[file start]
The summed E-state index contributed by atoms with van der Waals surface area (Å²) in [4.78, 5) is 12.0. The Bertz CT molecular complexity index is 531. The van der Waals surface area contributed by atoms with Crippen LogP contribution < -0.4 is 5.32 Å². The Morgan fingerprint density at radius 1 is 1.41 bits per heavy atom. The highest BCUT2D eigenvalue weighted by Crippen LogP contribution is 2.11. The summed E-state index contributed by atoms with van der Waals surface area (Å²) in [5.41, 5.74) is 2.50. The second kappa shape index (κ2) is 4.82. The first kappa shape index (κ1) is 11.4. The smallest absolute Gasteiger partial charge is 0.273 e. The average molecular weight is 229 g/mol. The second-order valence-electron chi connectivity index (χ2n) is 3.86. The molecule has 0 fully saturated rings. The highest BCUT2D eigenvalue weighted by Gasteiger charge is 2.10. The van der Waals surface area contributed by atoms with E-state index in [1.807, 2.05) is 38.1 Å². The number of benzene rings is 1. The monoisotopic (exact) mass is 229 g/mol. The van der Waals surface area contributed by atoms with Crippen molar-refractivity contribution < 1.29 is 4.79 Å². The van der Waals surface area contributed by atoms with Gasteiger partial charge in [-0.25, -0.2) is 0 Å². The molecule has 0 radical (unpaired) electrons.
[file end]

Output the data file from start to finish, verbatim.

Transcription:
The summed E-state index contributed by atoms with van der Waals surface area (Å²) in [4.78, 5) is 12.0. The Bertz CT molecular complexity index is 531. The van der Waals surface area contributed by atoms with Crippen LogP contribution < -0.4 is 5.32 Å². The Morgan fingerprint density at radius 1 is 1.41 bits per heavy atom. The highest BCUT2D eigenvalue weighted by Crippen LogP contribution is 2.11. The summed E-state index contributed by atoms with van der Waals surface area (Å²) in [5.41, 5.74) is 2.50. The second kappa shape index (κ2) is 4.82. The first kappa shape index (κ1) is 11.4. The smallest absolute Gasteiger partial charge is 0.273 e. The average molecular weight is 229 g/mol. The second-order valence-electron chi connectivity index (χ2n) is 3.86. The molecule has 0 fully saturated rings. The highest BCUT2D eigenvalue weighted by Gasteiger charge is 2.10. The van der Waals surface area contributed by atoms with E-state index in [1.807, 2.05) is 38.1 Å². The number of benzene rings is 1. The monoisotopic (exact) mass is 229 g/mol. The van der Waals surface area contributed by atoms with Crippen molar-refractivity contribution < 1.29 is 4.79 Å². The van der Waals surface area contributed by atoms with Gasteiger partial charge in [-0.25, -0.2) is 0 Å². The molecule has 0 radical (unpaired) electrons.